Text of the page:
GABAC (Central Africa)

See also[edit]

References[edit]

  1. ^ "FATF – Presidency". FATF-gafi.org. Retrieved 2020-07-07.
  2. ^ The FATF in the Global Financial Architecture: Challenges and Implications. International, Transnational & Comparative Law Journal. Social Science Research Network (SSRN). Accessed 4 April 2019.
  3. ^ https://www.fatf-gafi.org/about/
  4. ^ FATF nations, Full member nations, Observer nations, Call for action nations (Blacklisted nations), Other monitored jurisdictions (greylisted nations), FATF, accessed 24 October 2019.
  5. ^ "About FATF". FATF. Retrieved 1 May 2018.
  6. ^ The FATF in the Global Financial Architecture: Challenges and Implications. International, Transnational & Comparative Law Journal. Social Science Research Network (SSRN). Accessed 4 April 2019
  7. ^ "FATF Works". FATF. Retrieved 1 May 2018.
  8. ^ "FATF Secretariat - Financial Action Task Force (FATF)". www.fatf-gafi.org. Retrieved 2019-03-13.
  9. ^ "National money laundering and terrorist financing risk assessment". FATF-GAFI. FATF-GAFI. Retrieved 25 June 2015.
  10. ^ "International Standards on Combating Money Laundering and the Financing of Terrorism & Proliferation" (PDF). fatf-gafi.org. October 2018.
  11. ^ "INTERNATIONAL STANDARDS ON COMBATING MONEY LAUNDERING AND THE FINANCING OF TERRORISM & PROLIFERATION. FATF Recommendations" (PDF). FATF/OECD. p. 130. Retrieved 23 March 2015.
  12. ^ a b [1] Archived August 14, 2006, at the Wayback Machine
  13. ^ [2] Archived August 13, 2006, at the Wayback Machine
  14. ^ Johnson, Jackie (2008). "Third round FATF mutual evaluations indicate declining compliance". Journal of Money Laundering Control. 11 (1): 47–66. doi:10.1108/13685200810844497.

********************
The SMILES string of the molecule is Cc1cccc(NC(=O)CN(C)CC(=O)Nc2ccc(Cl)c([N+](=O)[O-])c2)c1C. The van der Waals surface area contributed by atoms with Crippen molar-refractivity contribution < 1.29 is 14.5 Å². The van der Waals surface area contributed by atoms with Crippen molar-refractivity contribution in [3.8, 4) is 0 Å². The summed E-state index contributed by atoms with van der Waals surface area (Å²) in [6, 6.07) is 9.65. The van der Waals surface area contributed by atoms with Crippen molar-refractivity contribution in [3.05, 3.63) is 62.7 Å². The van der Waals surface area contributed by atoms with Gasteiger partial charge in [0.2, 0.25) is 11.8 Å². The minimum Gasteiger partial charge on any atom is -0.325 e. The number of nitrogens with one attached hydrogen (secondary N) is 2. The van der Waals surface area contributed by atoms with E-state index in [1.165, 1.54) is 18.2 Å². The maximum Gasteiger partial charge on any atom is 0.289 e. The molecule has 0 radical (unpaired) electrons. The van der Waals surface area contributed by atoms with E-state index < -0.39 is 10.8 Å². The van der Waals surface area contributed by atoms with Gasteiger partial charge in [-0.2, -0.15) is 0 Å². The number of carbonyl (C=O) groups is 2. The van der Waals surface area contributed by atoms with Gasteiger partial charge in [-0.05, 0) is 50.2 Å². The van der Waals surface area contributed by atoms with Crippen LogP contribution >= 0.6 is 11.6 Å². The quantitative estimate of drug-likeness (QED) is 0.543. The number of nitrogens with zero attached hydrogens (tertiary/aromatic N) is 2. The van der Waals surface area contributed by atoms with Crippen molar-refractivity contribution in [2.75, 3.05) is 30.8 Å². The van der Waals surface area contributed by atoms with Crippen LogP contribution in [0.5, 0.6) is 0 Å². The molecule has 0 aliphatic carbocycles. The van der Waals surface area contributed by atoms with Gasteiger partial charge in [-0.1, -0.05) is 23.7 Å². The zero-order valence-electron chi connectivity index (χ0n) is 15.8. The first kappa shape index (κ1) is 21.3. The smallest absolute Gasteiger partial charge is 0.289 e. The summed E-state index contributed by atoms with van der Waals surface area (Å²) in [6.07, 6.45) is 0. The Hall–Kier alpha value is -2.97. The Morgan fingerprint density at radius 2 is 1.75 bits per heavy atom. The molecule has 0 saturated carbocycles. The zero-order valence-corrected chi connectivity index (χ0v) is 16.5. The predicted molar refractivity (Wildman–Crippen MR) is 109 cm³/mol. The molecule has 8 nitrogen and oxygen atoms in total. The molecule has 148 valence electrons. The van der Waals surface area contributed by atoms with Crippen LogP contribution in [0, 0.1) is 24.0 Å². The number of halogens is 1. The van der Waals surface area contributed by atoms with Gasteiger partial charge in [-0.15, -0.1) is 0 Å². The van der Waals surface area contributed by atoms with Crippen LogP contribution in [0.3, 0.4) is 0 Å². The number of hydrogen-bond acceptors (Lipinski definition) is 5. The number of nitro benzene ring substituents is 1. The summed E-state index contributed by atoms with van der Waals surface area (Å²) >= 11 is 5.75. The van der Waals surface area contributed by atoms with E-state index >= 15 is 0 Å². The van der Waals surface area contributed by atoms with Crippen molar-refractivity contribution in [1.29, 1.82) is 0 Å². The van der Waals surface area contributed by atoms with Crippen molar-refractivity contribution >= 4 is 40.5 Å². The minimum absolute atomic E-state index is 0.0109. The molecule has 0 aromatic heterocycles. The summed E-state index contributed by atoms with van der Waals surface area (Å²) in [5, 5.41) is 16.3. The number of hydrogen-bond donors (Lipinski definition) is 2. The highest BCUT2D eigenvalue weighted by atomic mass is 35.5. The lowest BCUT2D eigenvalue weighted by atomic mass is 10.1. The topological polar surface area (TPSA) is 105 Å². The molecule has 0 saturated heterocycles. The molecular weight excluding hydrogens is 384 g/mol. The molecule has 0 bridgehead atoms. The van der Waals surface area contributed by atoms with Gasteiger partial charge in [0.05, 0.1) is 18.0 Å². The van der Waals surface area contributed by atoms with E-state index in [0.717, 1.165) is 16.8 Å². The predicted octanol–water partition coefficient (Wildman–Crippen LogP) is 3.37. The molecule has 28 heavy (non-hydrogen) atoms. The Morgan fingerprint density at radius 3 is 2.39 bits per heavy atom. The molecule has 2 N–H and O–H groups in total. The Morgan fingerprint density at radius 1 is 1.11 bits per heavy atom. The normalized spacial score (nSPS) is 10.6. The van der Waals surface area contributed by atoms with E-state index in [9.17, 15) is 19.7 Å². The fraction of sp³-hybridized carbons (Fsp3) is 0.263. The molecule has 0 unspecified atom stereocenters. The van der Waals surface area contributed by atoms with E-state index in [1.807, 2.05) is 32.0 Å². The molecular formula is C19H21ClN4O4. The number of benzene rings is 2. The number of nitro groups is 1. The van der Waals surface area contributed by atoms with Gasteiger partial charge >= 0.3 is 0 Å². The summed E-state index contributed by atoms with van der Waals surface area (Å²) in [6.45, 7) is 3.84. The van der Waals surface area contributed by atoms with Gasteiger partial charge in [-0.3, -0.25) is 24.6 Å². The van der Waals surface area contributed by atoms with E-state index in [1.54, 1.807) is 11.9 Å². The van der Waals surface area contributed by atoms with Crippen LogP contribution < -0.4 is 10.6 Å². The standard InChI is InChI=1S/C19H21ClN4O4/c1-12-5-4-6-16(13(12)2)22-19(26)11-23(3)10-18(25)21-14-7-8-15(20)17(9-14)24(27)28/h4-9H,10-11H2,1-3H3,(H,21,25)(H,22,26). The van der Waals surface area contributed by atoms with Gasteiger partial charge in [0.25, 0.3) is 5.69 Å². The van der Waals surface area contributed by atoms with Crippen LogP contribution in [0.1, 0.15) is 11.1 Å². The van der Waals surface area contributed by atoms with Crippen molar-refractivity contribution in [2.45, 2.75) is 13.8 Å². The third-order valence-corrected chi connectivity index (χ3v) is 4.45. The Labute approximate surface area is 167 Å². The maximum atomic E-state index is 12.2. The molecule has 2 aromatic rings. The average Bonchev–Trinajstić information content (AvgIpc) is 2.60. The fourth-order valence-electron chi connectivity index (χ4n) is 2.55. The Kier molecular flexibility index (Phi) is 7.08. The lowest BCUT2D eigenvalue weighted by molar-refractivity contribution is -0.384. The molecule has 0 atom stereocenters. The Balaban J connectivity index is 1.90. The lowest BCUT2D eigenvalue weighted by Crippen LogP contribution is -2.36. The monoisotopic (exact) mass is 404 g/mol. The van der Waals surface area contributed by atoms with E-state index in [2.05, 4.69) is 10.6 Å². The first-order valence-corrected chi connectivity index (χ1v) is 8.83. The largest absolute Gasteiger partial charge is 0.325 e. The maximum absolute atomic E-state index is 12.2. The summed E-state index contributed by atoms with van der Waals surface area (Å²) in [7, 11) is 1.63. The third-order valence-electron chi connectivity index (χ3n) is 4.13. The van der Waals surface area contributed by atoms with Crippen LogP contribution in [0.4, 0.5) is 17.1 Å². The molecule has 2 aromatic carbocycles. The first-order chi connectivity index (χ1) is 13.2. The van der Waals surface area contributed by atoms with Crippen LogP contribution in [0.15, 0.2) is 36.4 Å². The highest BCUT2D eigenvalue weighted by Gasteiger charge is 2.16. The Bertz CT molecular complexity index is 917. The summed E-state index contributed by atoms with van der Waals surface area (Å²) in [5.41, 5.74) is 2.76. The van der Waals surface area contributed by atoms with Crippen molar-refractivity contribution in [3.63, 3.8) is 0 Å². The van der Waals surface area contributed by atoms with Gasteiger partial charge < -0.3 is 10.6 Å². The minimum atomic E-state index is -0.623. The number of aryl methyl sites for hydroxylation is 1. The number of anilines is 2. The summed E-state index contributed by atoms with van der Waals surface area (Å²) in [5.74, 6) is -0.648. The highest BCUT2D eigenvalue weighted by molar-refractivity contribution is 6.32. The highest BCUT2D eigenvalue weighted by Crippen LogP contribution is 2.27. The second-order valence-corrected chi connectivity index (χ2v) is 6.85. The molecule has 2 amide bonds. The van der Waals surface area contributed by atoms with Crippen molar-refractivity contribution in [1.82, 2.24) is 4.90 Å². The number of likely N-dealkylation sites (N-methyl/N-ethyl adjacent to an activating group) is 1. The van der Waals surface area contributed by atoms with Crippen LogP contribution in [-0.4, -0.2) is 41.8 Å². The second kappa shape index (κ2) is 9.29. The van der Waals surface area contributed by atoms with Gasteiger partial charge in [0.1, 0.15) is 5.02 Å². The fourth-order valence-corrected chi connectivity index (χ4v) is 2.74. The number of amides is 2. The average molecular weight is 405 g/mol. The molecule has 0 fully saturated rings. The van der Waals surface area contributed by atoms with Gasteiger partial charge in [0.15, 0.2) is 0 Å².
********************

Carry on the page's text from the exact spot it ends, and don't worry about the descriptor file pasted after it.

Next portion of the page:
15. ^ a b c d "International Standards on Combating Money Laundering and the Financing of Terrorism & Proliferation" (PDF). fatf-gafi.org. October 2018.
  16. ^ "Methodology for Assessing Compliance with the FATF 40 Recommendations and the FATF 9 Special Recommendations" (PDF). FATF-GAFI.org. FATF-GAFI. Retrieved 25 June 2015.
  17. ^ "AML/CFT Evaluations and Assessments" (PDF). FATF-GAFI. FATF-GAFI. Retrieved 25 June 2015.
  18. ^ Pakistan on FATF’s grey list: what, why, and why now?, Dawn (newspaper), 10 June 2019.
  19. ^ Salierno, David (2003). "FATF revisits money laundering". The Internal Auditor; Altamonte Springs. 60 (4): 16–19 – via ProQuest.
  20. ^ Kenton, Will. "Financial Action Task Force (FATF)". Investopedia. Retrieved 2019-03-31.
  21. ^ "Counter-Terrorism, "Policy Laundering," and the FATF: Legalizing Surveillance, Regulating Civil Society - IJNL Vol. 14 Iss. 1-2". www.icnl.org. Retrieved 2019-02-10.
  22. ^ "High-risk and non-cooperative jurisdictions". FATF-GAFI. FATF-GAFI. Retrieved 25 June 2015.
  23. ^ Stessens, Guy (2001). "The FATF 'Black List' of Non-Cooperative Countries or Territories". Leiden Journal of International Law. 14 (1): 199–207. doi:10.1023/a:1017946510335. ISSN 0922-1565.
  24. ^ "FATF Members and Observers".